Imagine this…bearing sacrifices and negativity – with a cheerful heart…in a way that treats others as “Jesus in disguise” (Blessed Mother Teresa), IN THE WORK PLACE!  This would be quite contrary to what we see in a typical day at work.  Usually you see negativity returned for negativity; insult for insult; eye for an eye.  But we can be different…we are called to be different.

We can freely choose to live this way…the way Blessed Mother Teresa lead in her work…the way Blessed John Paul II lead in his work…the way the Proverbs 31 wife lead in her business affairs…the way Our Lady shows us through her virtue and beauty.  All of this leads us to Christ, and perhaps leads others as well.

I STRUGGLE WITH THIS!

You see, my main vocation is being a wife and mother…and I struggle being cheerful all the time there.  As I apply this to my work life, I recognize how imperfect I am, and how difficult it is to live up to the call of Blessed Mother Teresa.  I mean, she was MOTHER TERESA!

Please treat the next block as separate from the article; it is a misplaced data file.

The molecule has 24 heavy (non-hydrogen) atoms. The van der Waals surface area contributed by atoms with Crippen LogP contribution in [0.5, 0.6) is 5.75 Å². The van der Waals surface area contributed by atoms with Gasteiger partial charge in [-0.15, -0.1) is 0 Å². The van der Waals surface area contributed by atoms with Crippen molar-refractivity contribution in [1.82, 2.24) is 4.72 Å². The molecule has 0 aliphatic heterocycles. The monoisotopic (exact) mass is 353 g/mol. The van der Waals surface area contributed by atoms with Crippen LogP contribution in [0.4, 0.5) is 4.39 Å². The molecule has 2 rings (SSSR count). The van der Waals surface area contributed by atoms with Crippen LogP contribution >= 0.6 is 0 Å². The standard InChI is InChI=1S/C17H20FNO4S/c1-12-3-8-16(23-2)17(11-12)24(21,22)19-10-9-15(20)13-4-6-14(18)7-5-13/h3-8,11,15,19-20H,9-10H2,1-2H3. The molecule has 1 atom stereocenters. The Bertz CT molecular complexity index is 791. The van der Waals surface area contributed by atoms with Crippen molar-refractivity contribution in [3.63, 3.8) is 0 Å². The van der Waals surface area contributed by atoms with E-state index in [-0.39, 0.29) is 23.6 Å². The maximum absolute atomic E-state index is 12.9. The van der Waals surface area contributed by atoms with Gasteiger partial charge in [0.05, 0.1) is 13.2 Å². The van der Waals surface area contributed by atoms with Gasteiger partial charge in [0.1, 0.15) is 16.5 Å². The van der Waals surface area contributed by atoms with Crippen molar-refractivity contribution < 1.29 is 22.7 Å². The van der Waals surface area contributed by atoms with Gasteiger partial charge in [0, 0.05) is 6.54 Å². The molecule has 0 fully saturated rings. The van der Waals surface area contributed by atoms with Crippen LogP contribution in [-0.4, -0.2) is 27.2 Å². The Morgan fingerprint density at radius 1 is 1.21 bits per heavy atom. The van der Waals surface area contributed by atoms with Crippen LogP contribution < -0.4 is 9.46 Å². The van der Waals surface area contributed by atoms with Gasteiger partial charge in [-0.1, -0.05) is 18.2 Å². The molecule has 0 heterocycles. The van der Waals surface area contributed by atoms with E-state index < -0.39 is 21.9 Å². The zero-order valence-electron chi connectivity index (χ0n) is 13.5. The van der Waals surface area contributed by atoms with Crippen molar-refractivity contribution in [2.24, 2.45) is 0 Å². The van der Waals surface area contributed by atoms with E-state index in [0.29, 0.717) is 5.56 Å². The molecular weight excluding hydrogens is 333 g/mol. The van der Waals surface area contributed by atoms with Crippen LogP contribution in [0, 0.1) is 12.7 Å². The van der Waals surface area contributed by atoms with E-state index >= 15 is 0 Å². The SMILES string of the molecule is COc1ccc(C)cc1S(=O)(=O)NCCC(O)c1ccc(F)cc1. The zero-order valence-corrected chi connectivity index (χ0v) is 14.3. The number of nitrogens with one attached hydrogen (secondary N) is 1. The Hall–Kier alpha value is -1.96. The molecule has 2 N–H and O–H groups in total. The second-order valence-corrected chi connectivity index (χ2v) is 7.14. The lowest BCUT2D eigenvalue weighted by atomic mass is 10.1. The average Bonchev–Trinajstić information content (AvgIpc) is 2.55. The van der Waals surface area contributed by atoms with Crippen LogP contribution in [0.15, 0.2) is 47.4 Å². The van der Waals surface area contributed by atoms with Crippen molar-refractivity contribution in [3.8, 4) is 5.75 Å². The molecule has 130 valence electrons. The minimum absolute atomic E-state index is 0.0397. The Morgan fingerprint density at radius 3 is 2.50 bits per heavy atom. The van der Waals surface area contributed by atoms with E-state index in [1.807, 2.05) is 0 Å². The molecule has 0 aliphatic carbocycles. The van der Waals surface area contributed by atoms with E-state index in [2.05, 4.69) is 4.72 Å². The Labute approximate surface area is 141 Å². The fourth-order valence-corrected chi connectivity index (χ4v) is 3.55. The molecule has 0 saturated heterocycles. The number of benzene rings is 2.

But what if we suspend doubt for a moment, and realize that our choice in this way could completely change the way we work, and maybe how others work as well?  What if we spent the 8 hours of the day at work, in service to others, as we joyfully complete our work and offer it as a gift to God?

Since completing my degree, and starting this blog, I’ve had women (and some men) contact me to tell me how they approach their work.  I’ve heard incredible stories about the cheerfulness and joy of God others bring to the work day…Just this morning, I heard from a professional in the medical field tell me that she carries Holy Cards of Our Lady of Perpetual Help with her, which she gives to her patients.  As she cheerfully takes care of their physical needs, she nurtures their spiritual needs as well.  What a gift to bring to work!

Just like St. Therese of Lisieux talks about in her diary…it’s the little things…done with love.  Ordinary lives of faith.  Offering our gifts back to God as thanksgiving to Him for everything.  We can turn our work into this kind of sacrifice and beauty.  As Catholic women of faith who work outside of the home, I would argue we are called to live this in the work world.  I saw this with my Momma when she worked at Wal-Mart.